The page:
The Aus­tralian Sick­ness

The Amherst News - - OP-ED - Gwynne Dyer’s new book is ‘Grow­ing Pains: The Fu­ture of Democ­racy (and Work)’.

I hap­pened to be in Can­berra re­cently, speak­ing to a room full of jour­nal­ists at the Na­tional Press Club, when the news came in, half­way through lunch, that Aus­tralia had a new prime min­is­ter. The mod­er­a­tor pointed out that the year is al­ready two-thirds gone and it is “only three prime min­is­ters till Christ­mas” – and the China Daily’s head­line read “Aus­tralia changes its prime min­is­ter again, again, again, again, again.”

The new prime min­is­ter, Scott Mor­ri­son, is the third leader of the gov­ern­ing Lib­eral (i.e. con­ser­va­tive) Party since 2015. In the five years be­fore that, there were three prime min­is­ters from the La­bor Party. Only twice were those prime min­is­ters chosen by the vot­ers; in the other four cases, the changes were driven by in­tra-party coups – “spills”, in the Aus­tralian po­lit­i­cal ver­nac­u­lar.

Mock­ery is ap­pro­pri­ate, and it was not in short sup­ply when Prime Min­is­ter Mal­colm Turn­bull was over­thrown by

his own party last week. “In the fu­ture ev­ery­one will be Aus­tralian prime min­is­ter for fif­teen min­utes,” tweeted ‘ Not Andy Warhol’. Another on­line com­men­ta­tor pointed out that “Game of Thrones is not an in­struc­tional man­ual.”

But it is, in Aus­tralia. Back-stab­bing is old hat; the new fash­ion in both ma­jor Aus­tralian po­lit­i­cal par­ties is “front-stab­bing”. Yet there are no great is­sues at stake, no na­tional cri­sis that must be over­come.

Aus­tralia is still the ‘ lucky coun­try’: 25 mil­lion peo­ple with a healthy econ­omy (they didn’t even have a re­ces­sion af­ter 2008), no en­e­mies, and a whole con­ti­nent to play with.

So what is caus­ing this weird be­hav­iour in an oth­er­wise fairly sen­si­ble coun­try? Is it just a pass­ing lu­nacy like the ‘danc­ing ma­nia’ of the late Mid­dle Ages in Europe (which was never ad­e­quately ex­plained) or the hula-hoop craze in Amer­ica in the late 1950s? And, more im­por­tantly, is it a com­mu­ni­ca­ble dis­ease?

Aus­tralian pol­i­tics wasn’t al­ways like this: be­tween 1983 and 2007 Aus­tralia had just three prime min­is­ters.

Elec­tions (in which ev­ery­one must vote or pay a $20 fine) hap­pen ev­ery three years or less, which is clearly too of­ten, but the po­lit­i­cal sys­tem was the same back when Aus­tralian pol­i­tics was far more sta­ble.

The fact that Aus­tralian politi­cians are never more than three years away from the next elec­tion cer­tainly en­cour­ages a short-term per­spec­tive, but it doesn’t ex­plain why they are al­ways chang­ing horses.

Maybe you have to add to the mix con­stant opin­ion polling and a 24-hour me­dia cy­cle that de­mands some new po­lit­i­cal news ev­ery day.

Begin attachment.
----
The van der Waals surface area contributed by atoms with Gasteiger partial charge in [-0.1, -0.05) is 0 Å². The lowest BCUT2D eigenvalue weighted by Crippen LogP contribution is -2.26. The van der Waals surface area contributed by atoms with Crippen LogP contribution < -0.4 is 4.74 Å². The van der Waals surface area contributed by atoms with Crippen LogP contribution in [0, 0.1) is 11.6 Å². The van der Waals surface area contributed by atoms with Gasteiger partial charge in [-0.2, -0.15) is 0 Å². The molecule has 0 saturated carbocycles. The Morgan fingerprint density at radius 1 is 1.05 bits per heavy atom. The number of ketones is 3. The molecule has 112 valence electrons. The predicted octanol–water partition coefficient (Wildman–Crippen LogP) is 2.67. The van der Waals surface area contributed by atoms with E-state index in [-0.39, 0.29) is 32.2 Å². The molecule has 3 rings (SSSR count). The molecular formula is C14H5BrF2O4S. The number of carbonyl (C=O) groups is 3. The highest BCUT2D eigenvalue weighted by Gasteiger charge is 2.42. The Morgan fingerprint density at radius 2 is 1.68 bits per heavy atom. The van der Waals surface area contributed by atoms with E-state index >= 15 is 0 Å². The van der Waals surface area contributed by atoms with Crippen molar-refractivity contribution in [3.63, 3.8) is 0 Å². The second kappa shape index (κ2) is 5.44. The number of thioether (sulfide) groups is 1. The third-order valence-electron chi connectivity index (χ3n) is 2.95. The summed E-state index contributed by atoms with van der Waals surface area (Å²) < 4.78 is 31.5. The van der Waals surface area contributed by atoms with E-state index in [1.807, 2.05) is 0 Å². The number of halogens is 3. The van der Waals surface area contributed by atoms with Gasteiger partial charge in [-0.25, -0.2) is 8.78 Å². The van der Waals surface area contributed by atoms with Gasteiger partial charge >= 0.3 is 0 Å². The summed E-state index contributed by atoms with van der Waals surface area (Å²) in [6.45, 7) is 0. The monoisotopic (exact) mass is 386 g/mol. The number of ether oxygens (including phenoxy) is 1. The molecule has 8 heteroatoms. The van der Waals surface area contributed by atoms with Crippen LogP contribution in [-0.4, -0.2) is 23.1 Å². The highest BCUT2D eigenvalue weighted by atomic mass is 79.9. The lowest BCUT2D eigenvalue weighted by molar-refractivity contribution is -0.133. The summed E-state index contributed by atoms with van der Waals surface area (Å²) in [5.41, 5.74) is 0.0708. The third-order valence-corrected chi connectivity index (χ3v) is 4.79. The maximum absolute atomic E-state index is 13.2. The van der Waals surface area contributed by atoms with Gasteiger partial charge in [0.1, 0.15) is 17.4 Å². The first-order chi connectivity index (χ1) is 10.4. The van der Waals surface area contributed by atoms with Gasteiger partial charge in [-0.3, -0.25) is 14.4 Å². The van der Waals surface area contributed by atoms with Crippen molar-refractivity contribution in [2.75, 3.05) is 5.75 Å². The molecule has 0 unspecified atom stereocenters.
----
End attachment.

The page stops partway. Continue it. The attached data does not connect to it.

The opin­ion polls are read as a judge­ment on the party leader’s abil­ity to win the next elec­tion. When Mal­colm Turn­bull ousted former Lib­eral prime min­is­ter Tony Ab­bott in 2015, he said “We have lost 30 Newspolls in a row. It is clear that the peo­ple have made up their mind about Mr Ab­bott’s lead­er­ship.” And out Ab­bott went.

So when Turn­bull lost in 30 con­sec­u­tive opin­ion polls (they come out about ev­ery two weeks), he too be­came vul­ner­a­ble – and the Aus­tralian news me­dia, al­ways look­ing for the next big story, be­gan stir­ring the brew. The Lib­eral Party’s MPs pan­icked (again), and since the most ob­vi­ous way they could try to change the pre­dicted out­come was to change their leader, that’s what they did.

But other coun­tries have opin­ion polls and hyper­ac­tive me­dia too, and their par­lia­ments don’t act like that.

They may ben­e­fit from the fact that their elec­tions are less fre­quent (ev­ery five years for parliamentary elec­tions in Canada, Bri­tain and France), but they don’t act like that even in the last year be­fore an elec­tion.

The con­clu­sion is un­avoid­able: this is an es­sen­tially ran­dom and purely lo­cal case of ‘mon­key see, mon­key do’, like ‘danc­ing ma­nia’ and hula hoops. Ju­lia Gil­lard or­gan­ised a re­volt against the Labour Party leader and sit­ting prime min­is­ter Kevin Rudd in 2010, he re­turned the favour and over­threw her just be­fore the next elec­tion, and the game was on.

Rudd lost the 2013 elec­tion and the last three prime min­is­ters have been Lib­eral, not Labour, so the in­fec­tion can clearly cross party bound­aries.

Since there is an elec­tion due next year, which the polls pre­dict that Labour will win, there will prob­a­bly soon be yet another Aus­tralian prime min­is­ter.

But there is no sign, as yet, that the mad­ness can cross the oceans.

Gwynne Dyer The Dyer Re­port

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